The Council Of God
Thou shalt guide me with thy counsel, and afterward receive me "to glory" (Psalm 73:24). These are the words from one of the Psalms of Asaph, who had observed the affairs of men and wondered why the wicked were so prosperous and happy. He makes a list of their seeming advantages and their evils and concludes momentarily that the righteous life is vain. His conclusion brought him great pain. He then went into the sanctuary of God and learned of the final end of the wicked. He learned that there will be a time when all the inequities of this life will be adjusted, that God will judge all people and prove Himself to be truly just. Asaph then commits himself to God and murmurs no more. He resolves to be guided by the counsel of God and has the blessed hope of being received into glory.
Asaph lived and wrote under the law of Moses, which was abrogated by the death of Christ (Heb. 10:9-10; Col. 2:14). Though we now live by the counsel of God revealed through Christ (Heb. 1:1-3), the principle set forth by Asaph is still true. It is by the counsel of God set forth in the New Testament that we are sanctified, justified, or saved. By the counsel of God, made known by Christ, we must live if we are to be received into glory. It should give one great courage to follow the counsel of God when he recognizes the completeness, sufficiency and the authority of it.
The Bible is a revelation of the counsel of God. The word "revelation" means "an uncovering." At one time the will of God was a "mystery," which means that His will had not been revealed. Paul declared, "But I certify you, brethren, that the gospel which was preached of me is not after man, neither was I taught it, but by revelation of Jesus Christ" (Gal. 1: 11). From Ephesians 3:1-6, we learn that Christ made known unto Paul the mystery, Paul wrote it down, and those who read it can understand the mystery. This mystery included the message that the Jews and Gentiles are "fellow heirs in the same body and partakers of the promise in Christ by the gospel." There are no additional revelations from God. The Bible is complete in its message for sinful man. All modern-day revelations, which claim to be from God are false.
The Bible is an inspired revelation. The men chosen to write the message from God were not guided by their own ability, wisdom, or memory. They were "moved along" by the Holy Spirit as they wrote the very word the Holy Spirit directed them to write in expressing to us the counsel of God. The Bible claims to be a verbally inspired revelation (Eph. 3:3-5; 1 Cor. 2:10-13). The Holy Spirit searched the "deep things of God," and guided men to express the counsel of God in words. Such a revelation assures us that we have a complete and sufficient message containing all of the counsel of God. Since the message from God is complete, there are no inspired men. None are needed.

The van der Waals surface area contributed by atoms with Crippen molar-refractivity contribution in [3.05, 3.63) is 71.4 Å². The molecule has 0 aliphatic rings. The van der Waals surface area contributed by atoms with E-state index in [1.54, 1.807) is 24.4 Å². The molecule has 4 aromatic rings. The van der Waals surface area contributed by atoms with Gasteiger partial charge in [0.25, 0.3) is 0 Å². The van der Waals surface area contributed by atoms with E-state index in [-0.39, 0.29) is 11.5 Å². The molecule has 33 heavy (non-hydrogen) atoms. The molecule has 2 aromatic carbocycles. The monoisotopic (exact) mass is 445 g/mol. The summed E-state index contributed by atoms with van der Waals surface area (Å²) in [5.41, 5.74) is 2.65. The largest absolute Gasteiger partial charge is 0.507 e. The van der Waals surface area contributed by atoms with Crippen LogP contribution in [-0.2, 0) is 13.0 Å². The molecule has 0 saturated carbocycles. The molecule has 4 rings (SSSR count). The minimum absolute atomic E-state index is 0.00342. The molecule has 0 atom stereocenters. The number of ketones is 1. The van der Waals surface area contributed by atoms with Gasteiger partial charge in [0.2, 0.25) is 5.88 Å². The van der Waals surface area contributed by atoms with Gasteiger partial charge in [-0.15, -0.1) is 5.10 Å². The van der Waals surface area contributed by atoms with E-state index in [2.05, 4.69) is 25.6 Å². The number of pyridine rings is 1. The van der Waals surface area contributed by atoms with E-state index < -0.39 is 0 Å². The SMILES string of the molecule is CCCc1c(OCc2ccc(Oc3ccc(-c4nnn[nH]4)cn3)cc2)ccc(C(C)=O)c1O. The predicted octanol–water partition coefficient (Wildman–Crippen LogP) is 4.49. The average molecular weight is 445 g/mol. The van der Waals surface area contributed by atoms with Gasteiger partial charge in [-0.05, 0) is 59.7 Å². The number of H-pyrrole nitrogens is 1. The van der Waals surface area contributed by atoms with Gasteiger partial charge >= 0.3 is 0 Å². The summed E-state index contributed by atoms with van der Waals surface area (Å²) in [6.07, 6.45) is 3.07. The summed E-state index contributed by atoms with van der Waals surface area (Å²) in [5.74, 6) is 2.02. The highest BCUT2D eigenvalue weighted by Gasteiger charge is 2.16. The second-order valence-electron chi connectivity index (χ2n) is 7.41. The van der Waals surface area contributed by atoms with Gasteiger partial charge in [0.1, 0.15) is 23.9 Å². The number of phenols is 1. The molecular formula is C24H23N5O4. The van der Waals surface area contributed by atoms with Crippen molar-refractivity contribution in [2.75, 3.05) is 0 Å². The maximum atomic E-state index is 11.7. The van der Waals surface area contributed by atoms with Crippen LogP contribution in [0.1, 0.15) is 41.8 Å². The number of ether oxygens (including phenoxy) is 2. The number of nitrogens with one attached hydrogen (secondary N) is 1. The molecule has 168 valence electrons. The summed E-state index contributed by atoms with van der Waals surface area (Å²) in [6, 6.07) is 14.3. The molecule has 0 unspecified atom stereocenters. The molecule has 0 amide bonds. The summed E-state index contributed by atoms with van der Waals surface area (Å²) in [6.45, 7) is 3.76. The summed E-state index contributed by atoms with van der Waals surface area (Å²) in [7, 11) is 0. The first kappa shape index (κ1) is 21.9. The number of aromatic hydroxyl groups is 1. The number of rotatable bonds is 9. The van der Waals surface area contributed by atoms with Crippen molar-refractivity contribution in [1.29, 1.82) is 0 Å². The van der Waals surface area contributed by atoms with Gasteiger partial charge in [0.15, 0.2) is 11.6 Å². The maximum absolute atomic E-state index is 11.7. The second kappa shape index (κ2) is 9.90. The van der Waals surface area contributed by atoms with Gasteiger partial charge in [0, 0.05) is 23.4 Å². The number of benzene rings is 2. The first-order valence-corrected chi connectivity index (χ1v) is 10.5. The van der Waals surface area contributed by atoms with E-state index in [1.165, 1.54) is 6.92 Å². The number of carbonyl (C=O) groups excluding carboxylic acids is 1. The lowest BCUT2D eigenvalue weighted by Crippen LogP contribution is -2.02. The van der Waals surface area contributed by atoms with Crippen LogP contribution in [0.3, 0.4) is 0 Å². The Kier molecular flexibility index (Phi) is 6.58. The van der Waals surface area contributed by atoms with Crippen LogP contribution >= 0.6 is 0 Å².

The Bible is also a confirmed revelation. What Christ and His inspired apostles revealed was confirmed by "signs and wonders, and with divers miracles, and gifts of the Holy Ghost, according to his own will" (Heb. 2:4). Since there is no need of further revelation, there is no need of inspired men to make known the message and no need of confirmation of the message since it has been confirmed once for all time by Christ and His apostles. The miraculous was to end with the complete revelation of the perfect law of liberty (` Cor. 13:8-12). The claims of miraculous powers today are false claims. The Bible plainly declares that "when that which is perfect is come, then that which is in part shall be done away." "That which is done in part" (1 Cor. 13:9-10) refers to those nine gifts mentioned in 1 Corinthians 12:1-11. "That which is perfect" means the perfect "law of liberty" which has come (Jas. 1:25; Eph. 4:7-16).
As long as there was a need of revelation of God's counsel, there was a need of inspiration. As long as there was a need of inspiration, there was a need of confirmation. Since revelation is complete (Jude 3), there is no need of inspiration, or further confirmation.
The Bible is an understandable revelation. As stated by Paul in Ephesians 3:1-6, he received his words by revelation, wrote it and we can read it and understand his "knowledge in the mystery of Christ." The Bible affirms that one can and must understand the counsel of God. "Wherefore, be ye not unwise, but understanding what the will of the Lord is" (Eph. 5:17). All the truth one needs to know about God, His will, the church, sin and salvation has been revealed to us and one must understand it, believe it and obey it to be received into glory (John 8:31-32; Heb. 5:8-9; Rev. 22:14).
All of this means that God's will is completely revealed. The counsel of God has been confirmed and is adequate and sufficient. There is no need for doubt. God's revelation to man is final and fixed. There is no need for more information and we are warned not to tamper with His revealed will. "Though we, or an angel from heaven, preach any other gospel unto you than that ye have received, let him be accursed" (Gal. 1:8). God's counsel will judge us in that great day when all the evil thoughts, words and deeds will be remembered (Matt. 12:36-37; 2 Cor. 5: 10). It is a mark of great wisdom to be resolved, as was Asaph, to be guided by God's counsel. This is the way to glory.
Guardian of Truth XXVIII: 9, pp. 259-260